santi hy asadhavo loke
tesam udety agham kale
rogah patakinam iva
santi—are; hi—indeed; asadhavah—dishonest persons; loke—within this world; durmaitrah—cheating friends; chadma-vesinah—wearing false garbs; tesam—of all of them; udeti—arises; agham—the reaction of sinful life; kale—in due course of time; rogah—disease; patakinam—of sinful men; iva—like.
In due course of time, various types of diseases are manifest in those who are sinful. Similarly, in this world there are many deceptive friends in false garbs, but eventually, because of their false behavior, their actual enmity becomes manifest.
Being anxious about the education of his boy Prahlada, Hiranyakasipu was very much dissatisfied. When Prahlada began teaching about devotional service, Hiranyakasipu immediately regarded the teachers as his enemies in the garb of friends. In this verse the words rogah patakinam iva refer to disease, which is the most sinful and miserable of the conditions of material life (janma-mrtyu jara-vyadhi). Disease is the symptom of the body of a sinful person. The smrti-sastras say,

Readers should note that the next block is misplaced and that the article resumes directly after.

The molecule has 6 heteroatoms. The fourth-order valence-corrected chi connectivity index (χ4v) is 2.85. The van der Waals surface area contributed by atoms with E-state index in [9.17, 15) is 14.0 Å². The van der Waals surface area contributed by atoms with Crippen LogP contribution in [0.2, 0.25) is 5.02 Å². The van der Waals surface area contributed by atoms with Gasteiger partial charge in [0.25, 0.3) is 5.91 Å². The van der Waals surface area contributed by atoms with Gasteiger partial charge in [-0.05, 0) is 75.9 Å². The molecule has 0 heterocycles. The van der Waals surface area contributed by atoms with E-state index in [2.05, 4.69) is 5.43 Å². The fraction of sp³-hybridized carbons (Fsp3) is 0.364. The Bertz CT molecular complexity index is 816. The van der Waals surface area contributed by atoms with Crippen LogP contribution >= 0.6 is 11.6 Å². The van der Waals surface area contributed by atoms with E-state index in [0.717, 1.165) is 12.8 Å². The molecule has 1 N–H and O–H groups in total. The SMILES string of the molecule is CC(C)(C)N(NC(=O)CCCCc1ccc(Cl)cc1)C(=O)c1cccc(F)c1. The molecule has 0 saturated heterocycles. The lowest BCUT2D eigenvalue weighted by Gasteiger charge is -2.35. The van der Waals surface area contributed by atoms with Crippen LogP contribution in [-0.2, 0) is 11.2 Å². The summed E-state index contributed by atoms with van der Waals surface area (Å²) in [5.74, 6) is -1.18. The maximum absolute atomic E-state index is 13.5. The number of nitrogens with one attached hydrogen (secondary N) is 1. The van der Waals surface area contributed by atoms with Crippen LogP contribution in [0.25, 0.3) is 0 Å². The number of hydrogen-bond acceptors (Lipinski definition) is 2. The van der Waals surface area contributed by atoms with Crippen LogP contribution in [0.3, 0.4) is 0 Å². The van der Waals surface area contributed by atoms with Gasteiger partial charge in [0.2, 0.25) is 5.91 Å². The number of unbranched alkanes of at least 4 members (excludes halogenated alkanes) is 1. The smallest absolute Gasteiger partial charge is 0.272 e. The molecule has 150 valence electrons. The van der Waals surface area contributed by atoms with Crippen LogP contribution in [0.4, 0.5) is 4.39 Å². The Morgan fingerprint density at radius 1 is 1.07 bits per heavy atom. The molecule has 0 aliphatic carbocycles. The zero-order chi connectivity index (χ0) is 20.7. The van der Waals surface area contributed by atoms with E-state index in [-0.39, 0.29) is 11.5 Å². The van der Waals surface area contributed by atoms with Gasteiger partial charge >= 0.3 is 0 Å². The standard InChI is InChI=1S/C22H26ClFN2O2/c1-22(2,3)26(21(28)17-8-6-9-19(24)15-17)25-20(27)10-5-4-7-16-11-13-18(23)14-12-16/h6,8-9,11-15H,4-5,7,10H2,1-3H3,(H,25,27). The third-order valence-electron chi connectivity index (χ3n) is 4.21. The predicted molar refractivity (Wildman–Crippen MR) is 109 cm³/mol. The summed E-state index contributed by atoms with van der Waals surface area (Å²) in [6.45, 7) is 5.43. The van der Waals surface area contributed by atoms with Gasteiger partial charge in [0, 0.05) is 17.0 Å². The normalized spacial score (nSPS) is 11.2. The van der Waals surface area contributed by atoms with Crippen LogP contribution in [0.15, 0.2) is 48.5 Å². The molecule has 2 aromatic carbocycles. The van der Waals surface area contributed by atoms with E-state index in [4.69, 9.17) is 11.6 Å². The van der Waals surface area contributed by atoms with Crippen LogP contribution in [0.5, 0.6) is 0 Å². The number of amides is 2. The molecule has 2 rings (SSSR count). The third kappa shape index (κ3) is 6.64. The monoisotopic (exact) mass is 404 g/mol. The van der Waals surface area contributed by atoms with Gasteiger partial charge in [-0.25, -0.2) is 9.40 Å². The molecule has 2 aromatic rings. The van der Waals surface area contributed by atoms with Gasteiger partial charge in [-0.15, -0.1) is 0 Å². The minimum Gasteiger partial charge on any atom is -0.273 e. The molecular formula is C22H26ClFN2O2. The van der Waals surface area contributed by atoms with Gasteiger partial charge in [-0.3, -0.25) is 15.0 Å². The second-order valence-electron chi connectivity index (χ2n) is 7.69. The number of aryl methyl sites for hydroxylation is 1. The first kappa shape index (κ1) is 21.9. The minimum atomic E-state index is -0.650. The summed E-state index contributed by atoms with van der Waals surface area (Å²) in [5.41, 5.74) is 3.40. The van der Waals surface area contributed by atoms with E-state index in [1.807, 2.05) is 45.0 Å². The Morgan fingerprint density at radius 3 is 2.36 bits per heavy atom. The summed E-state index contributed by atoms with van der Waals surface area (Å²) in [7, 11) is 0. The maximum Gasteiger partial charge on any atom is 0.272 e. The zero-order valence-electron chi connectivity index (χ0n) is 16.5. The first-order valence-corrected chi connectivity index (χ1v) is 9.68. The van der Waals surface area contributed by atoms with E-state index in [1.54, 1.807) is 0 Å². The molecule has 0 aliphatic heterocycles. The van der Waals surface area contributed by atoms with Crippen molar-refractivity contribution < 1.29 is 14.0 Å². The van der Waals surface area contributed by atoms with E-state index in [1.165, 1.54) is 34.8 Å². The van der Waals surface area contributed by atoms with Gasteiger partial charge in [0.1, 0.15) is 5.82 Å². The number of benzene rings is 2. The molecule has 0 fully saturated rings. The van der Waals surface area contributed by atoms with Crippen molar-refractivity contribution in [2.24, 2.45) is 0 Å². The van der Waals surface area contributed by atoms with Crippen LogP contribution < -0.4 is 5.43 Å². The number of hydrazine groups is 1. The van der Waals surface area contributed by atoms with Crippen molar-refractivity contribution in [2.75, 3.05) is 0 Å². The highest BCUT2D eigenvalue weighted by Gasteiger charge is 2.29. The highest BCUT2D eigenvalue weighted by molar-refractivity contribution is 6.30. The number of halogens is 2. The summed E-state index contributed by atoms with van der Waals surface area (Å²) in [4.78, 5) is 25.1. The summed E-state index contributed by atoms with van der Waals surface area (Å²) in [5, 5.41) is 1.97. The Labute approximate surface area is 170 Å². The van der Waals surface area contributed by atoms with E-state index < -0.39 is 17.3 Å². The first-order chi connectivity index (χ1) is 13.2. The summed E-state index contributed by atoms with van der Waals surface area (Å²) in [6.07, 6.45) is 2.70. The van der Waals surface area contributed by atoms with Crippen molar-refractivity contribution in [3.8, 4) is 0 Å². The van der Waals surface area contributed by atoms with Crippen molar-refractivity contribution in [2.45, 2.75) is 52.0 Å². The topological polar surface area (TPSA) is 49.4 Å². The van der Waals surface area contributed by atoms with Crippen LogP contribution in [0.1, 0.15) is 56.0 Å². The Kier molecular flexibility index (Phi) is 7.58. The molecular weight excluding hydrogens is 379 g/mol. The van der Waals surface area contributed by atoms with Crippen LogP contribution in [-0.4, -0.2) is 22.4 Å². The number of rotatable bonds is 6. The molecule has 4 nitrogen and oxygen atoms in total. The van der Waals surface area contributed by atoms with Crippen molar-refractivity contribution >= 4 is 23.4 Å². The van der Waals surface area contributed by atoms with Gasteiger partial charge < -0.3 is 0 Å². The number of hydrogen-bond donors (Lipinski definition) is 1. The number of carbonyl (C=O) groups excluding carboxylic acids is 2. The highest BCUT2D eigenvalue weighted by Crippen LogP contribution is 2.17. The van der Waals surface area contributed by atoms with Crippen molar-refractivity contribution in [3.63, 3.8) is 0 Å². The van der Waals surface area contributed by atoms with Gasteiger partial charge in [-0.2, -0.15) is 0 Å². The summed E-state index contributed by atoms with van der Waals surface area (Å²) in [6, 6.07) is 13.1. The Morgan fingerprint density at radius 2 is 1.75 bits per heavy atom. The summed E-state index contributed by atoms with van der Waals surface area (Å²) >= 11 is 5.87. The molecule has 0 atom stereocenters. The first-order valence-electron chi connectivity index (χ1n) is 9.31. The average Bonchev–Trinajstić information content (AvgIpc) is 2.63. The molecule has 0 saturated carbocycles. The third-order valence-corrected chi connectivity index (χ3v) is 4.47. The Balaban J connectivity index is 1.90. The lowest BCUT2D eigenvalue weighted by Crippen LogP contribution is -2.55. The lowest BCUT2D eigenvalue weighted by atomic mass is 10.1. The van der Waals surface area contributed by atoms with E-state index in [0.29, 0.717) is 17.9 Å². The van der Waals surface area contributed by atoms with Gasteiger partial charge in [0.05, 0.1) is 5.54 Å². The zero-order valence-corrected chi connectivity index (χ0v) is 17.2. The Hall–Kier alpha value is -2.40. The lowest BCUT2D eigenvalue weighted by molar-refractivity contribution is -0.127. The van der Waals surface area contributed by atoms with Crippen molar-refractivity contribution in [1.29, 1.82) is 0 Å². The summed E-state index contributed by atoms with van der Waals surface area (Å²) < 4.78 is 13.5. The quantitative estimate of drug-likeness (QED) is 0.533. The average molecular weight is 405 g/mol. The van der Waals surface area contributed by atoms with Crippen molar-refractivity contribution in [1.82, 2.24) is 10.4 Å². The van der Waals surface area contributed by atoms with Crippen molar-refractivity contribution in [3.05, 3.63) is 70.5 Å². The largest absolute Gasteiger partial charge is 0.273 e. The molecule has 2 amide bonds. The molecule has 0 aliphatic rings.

Murderers of brahmanas are later afflicted by tuberculosis, drunkards become toothless, those who have stolen gold are afflicted by diseased nails, and sinful men who have sexual connections with the wife of a superior are afflicted by leprosy and similar skin diseases.
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